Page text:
You are probably a candle lover, and you feel comfortable when you light your house with candles. It’s something you probably have done for some time now. However, you’re here to learn how you can use wax melts to make candles, right?
If you’ve been obsessed with candles for some time, you’ll notice that they were a nice-to-have item at some point. Today, candles are used as home decors. And the good news is that candle making is relatively inexpensive and straightforward. All you need is equipment and the DIY procedure. Ready? Let’s dive in.
Read: Will Candles Melt in a Hot Car? (And Heat a Car?)
Is it Possible To Use Wax Melts to Make Candles?
YES, you can use wax melts to make candles using a method called the double boiler. Put the candle wax in a container that has hot water and let it boil until it melts. Let all the candle wax melt and once that is done, put it into a small old jar with the wick inside it.
To avoid cracking your container (that’s if you are going to use glass), heat both the glass and water simultaneously. Metal containers are also good to use, but be sure to use a piece of cloth to hold it when you are transferring the wax.
Here is the video below:
Can You Put Wax Melts in the Fridge to Set?
YES, you can put your wax melts in the fridge to set, but not recommended in most cases because of various reasons. First, putting your wax in the fridge can lead to your glass cracking, shrink your wax, or even weaken its scent.
Instead of putting your wax in the refrigerator to set, be a little patient and let it cool slowly to avoid all the above problems. However, there are also times that I may recommend that you put your wax in the fridge to set. This is only when you intend to make a votive candle pillar.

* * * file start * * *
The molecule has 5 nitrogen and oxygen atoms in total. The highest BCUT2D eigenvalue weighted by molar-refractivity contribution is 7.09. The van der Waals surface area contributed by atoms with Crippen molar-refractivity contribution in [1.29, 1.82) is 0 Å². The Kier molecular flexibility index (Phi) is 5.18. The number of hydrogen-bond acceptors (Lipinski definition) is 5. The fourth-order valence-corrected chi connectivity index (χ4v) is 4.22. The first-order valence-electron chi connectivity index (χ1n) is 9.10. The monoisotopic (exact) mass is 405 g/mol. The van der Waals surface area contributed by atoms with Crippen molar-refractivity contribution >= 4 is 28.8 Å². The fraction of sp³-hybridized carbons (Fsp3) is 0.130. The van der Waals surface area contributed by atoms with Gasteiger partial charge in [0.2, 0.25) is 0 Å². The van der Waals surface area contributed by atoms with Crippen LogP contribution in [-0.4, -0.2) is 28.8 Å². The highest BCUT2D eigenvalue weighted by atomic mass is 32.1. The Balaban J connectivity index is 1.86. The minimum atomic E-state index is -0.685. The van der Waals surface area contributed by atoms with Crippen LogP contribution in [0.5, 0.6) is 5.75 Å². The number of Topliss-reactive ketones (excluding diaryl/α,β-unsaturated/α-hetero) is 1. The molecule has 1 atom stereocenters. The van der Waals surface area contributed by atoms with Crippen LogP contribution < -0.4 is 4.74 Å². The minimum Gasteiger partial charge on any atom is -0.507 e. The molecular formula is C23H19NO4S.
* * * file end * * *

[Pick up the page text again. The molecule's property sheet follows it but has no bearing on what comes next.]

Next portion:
Are Wax Melts Stronger Than Candles?
YES, wax melts are stronger than candles. Candles with seven percent or higher fragrance don’t click well with the wick and, even worse, could bust lighting.
On the contrary, wax melts can hold between ten and twelve percent fragrance and burn with a clean, non-toxic bad non-tainted scent, which can last longer.
Here’s why wax melts are stronger than candles:
1. Wax Melts are Flame-Free
According to the National Fire Protection Association, candle fires caused up to $374 million in property damage. Sure, we all love decorative candles, but they put us at more risk than you’d think. On the contrary, wax melt warmers don’t require flames; they only need electricity.
You can warm tarts, cubes and scented wax melts using an electric wax melt warmer on a light bulb. This is just enough to warm your wax melts, cubes, or tarts and release the lovely scent that would last between five to ten minutes.
2. Have More Burn
There are lots of factors that will affect the time taken by wax melts and candles to burn. For example, the quantity of the fragrance oil, the size of wax melt or candle, and the type of wax you are using can affect how long they will burn. Now, wax melts are mostly preferred by people because they take more time to burn – an average of 60 to 84 hours, contrary to 7 or 9 hours a candle would take.
3. Are Cheaper
Affordability is another critical consideration among people. A candle would cost an average of between $18 and $20 but could go as far as $50 depending on the candle brand, formula, or scent. On the contrary, a wax melt would cost between $5 and $25, depending on the quantity you purchase. And because wax melts burns have a more burn time than candles, people would be happier to spend on them.